This guide aims to help VA workers put SOAR training into practice on behalf of Veterans who are homelessness or at risk of homelessness. The fact is that Veterans and others with disabilities who are experiencing or at risk of homelessness often struggle to access available resources. The Social Security Administration (SSA) administers two programs that can provide assistance: Supplemental Security Income (SSI) and Social Security Disability Insurance (SSDI). These programs have some similarities, but are different in key ways. Each application requires certain documentation; both are complex. SOAR is a training and technical assistance initiative created by the Substance Abuse and Mental Health Services Administration (SAMHSA) and made available to case managers and social workers across the Federal Government and individual states. SOAR offers free tools and training to VA staff and other caseworkers nationwide to boost access to these benefits for people with disabilities who are experiencing or are at risk of homelessness, including Veterans. Use this guide to learn how SOAR works to end Veteran homelessness and then put SOAR training into practice on behalf of Veterans.
SQUARES is a VA web application that provides external homeless service organizations with reliable, detailed information about Veteran eligibility. Users submit identity attributes for homeless individuals (name, DOB, SSN, gender), and SQUARES returns information regarding their Veteran status and eligibility for homeless programs. The tool facilitates quick and simple access to care for homeless and at-risk Veterans.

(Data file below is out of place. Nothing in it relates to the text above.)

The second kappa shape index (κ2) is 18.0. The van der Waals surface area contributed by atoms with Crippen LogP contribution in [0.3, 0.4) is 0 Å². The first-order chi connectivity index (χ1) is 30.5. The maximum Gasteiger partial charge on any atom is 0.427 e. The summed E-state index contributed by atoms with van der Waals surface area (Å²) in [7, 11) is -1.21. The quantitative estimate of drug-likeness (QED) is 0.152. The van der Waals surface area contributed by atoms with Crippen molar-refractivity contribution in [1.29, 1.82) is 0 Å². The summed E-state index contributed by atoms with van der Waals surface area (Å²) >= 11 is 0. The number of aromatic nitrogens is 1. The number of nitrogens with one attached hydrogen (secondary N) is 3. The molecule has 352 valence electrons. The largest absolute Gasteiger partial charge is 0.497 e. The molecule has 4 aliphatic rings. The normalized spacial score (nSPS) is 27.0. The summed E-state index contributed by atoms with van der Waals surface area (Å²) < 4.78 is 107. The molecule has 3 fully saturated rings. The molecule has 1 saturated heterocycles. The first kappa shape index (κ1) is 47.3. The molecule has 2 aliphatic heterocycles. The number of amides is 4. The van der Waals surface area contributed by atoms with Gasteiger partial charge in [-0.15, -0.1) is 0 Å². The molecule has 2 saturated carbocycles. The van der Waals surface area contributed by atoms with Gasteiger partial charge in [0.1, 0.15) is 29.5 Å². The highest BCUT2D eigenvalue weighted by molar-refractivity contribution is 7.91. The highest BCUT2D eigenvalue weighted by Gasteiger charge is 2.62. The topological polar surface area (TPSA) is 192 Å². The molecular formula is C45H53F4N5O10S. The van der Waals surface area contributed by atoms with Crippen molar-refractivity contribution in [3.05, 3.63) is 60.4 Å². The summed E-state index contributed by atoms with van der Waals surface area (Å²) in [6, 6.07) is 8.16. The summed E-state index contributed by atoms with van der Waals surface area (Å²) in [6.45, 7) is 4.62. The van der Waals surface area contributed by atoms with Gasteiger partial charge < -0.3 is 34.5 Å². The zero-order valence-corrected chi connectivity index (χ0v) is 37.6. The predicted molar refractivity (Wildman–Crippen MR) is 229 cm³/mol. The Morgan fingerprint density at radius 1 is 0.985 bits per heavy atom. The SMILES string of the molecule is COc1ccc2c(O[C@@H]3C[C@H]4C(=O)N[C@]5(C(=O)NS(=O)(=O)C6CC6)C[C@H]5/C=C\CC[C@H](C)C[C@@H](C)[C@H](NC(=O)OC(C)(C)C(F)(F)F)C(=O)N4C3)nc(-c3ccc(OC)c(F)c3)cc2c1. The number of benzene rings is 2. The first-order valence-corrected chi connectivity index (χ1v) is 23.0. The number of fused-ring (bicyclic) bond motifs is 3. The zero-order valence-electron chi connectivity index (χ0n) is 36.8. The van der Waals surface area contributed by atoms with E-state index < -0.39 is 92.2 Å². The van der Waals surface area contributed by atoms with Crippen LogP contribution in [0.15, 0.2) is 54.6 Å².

New vs. Old SQUARES
A limited version of SQUARES was first made available in 2015. The updated version, available starting February 2019, contains several upgrades, including:
- Immediate and thorough eligibility confirmation, including information about military service and VHA enrollment
- ‘Fuzzy search,’ which can identify Veterans even if identifiers are entered with minor errors
- Batch inquiries, allowing providers to immediately identify Veterans from among their large client populations
With this version, SQUARES allows SSVF and GPD providers to offer critical services for homeless and at-risk Veterans without waiting for documentation or going to a VA Medical Center.
We strongly encourage you to take the 10-15 minute online SQUARES training course before applying for access or using the tool.
Make the Call
Access VA’s services for homeless and at-risk Veterans, available 24/7.
Homeless Veteran Chat
Confidential, 24/7 online support for Veterans and friends
VA Medical Center
Locate Your Local
VA Medical Center Now
Veterans who are homeless or at risk of homelessness can call or visit their local VA Medical Center (VAMC) and ask for a Homeless Coordinator. Use the VA locator tool www.va.gov/directory to find your nearest VAMC and call or visit today.